Bromeliads (broh-MEE-lee-ads) are a plant family of over 2500 species which are native to the tropics of North and South America. They grow from the dry deserts of southwestern United States to equatorial tropical rain forest. The growth most commonly seen is a stem less rosette of leaves which usually forms as a cup which holds water. Both the pineapple and Spanish moss are members of the diverse family.

Approximately half of all the Bromeliad species are epiphytes, plants that use a tree or other plant as their host, but simply use it as a perch to gain access to bright, filtered light at a higher level in the forest. The remaining Bromeliads are terrestrials growing in the ground, or saxicolous, growing on rocks. Some varieties can be found in habitat exhibiting all three growth patterns.


Many Bromeliads are cold hardy in this area. Some may be severely damaged by freezing temperatures, but if plants are given some protection they will usually survive and produce offsets.


Most Bromeliads available for sale like 30%-50% shade. Very few will tolerate full sun. A general rule is that grey leaved plants such as Tillandsias tolerate the most light while thin green leaved plants such as Guzmania and Vriesia require the least light. Neoregelia will not develop their desirable color without good light. A green plant becomes yellowish if receiving too much light. A plant that has excessively long dark green leaves is receiving too little light.


Root systems in most Bromeliads are fairly small, serving mainly to anchor the plant to rock or tree branch. Water and nutrient absorption for the plant are functions performed by the leaves.

Although Bromeliads prefer an acidic water supply, they are tolerant of most water types. If you are unsure of the pH of your water, frequent flushing of the water in the leaf axils of the plants will prevent a buildup of dissolved salts and other minerals. In general, when the rosette of leaves is empty, fill it; when the soil feels dry, water it. Hanging plants usually require more water during hot dry months than they do during the winter.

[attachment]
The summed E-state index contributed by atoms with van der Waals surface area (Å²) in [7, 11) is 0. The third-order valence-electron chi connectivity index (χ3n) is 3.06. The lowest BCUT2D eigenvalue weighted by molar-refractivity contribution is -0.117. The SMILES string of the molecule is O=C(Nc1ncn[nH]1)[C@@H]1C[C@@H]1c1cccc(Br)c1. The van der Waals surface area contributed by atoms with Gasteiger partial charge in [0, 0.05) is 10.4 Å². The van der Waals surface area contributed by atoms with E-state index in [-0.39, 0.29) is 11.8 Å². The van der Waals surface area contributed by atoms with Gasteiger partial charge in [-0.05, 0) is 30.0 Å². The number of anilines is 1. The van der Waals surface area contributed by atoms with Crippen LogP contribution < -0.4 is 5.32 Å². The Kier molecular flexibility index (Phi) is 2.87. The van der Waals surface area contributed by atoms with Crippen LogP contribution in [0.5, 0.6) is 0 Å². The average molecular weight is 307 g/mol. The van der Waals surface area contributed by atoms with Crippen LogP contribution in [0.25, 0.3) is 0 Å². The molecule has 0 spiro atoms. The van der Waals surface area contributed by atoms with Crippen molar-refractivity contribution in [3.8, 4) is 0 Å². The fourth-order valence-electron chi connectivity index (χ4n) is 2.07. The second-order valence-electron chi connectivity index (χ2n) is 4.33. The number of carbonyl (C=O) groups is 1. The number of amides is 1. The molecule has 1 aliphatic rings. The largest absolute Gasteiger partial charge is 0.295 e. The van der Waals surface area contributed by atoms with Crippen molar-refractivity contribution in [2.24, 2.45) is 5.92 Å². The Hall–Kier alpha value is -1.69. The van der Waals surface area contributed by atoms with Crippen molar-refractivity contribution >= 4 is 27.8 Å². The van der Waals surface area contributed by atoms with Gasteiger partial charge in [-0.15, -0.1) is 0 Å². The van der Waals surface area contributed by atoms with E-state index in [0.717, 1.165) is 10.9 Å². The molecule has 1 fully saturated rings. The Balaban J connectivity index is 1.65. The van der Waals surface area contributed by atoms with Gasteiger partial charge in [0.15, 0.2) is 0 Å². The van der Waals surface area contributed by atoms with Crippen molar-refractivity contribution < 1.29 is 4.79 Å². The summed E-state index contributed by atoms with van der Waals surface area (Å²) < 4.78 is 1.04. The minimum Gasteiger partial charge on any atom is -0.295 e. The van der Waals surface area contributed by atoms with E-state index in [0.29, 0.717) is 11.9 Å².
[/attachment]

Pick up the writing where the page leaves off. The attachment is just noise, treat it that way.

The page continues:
For potted plants, fertilizer can be mixed with the potting soil, applying 1/2 teaspoon of osmocote(time-released) per 5" or 6" pot. Using low strength, water soluble fertilizer at regular intervals helps maintain healthy plants, especially if water is less than optimal.


Commercial potting mix is usually too dense for bromeliads. Good drainage is a must. Do not let roots stand in water. A satisfactory mix is 1/2 potting soil, 1/4 perlite and 1/4 orchid bark, tree fern or similar ingredient. The most common error in potting is potting too deeply. The bottom leaves should be at or slightly above soil level. Plants may have to be staked to maintain stability until they are well rooted.


In general, bromeliads are pest free. Occasionally problems with scale or mealy bug and this can be controlled with any of the safer soaps, Cygon or Orthene. Check with your local cooperative extension office-they have printed material to make sure you are using the proper treatment and applying chemicals correctly.


Most Bromeliads from small plants (offsets or pups) at the base of the mother plant or between the leaf axils. These can be removed when they are about one third the size of the mother plant. They do not have to have roots when removed. If a knife is used to remove the offset, cut toward the mother plant and let the incision dry out for 24 hours before potting.



If you have any questions you are welcome to attend meetings of the Treasure coast Bromeliad and Tropical Plant Society, held at The Port St Lucie Botanical Gardens on the last Monday of the month.  Directions. Port St Lucie to South on Westmoreland Blvd. The Gardens is on the right.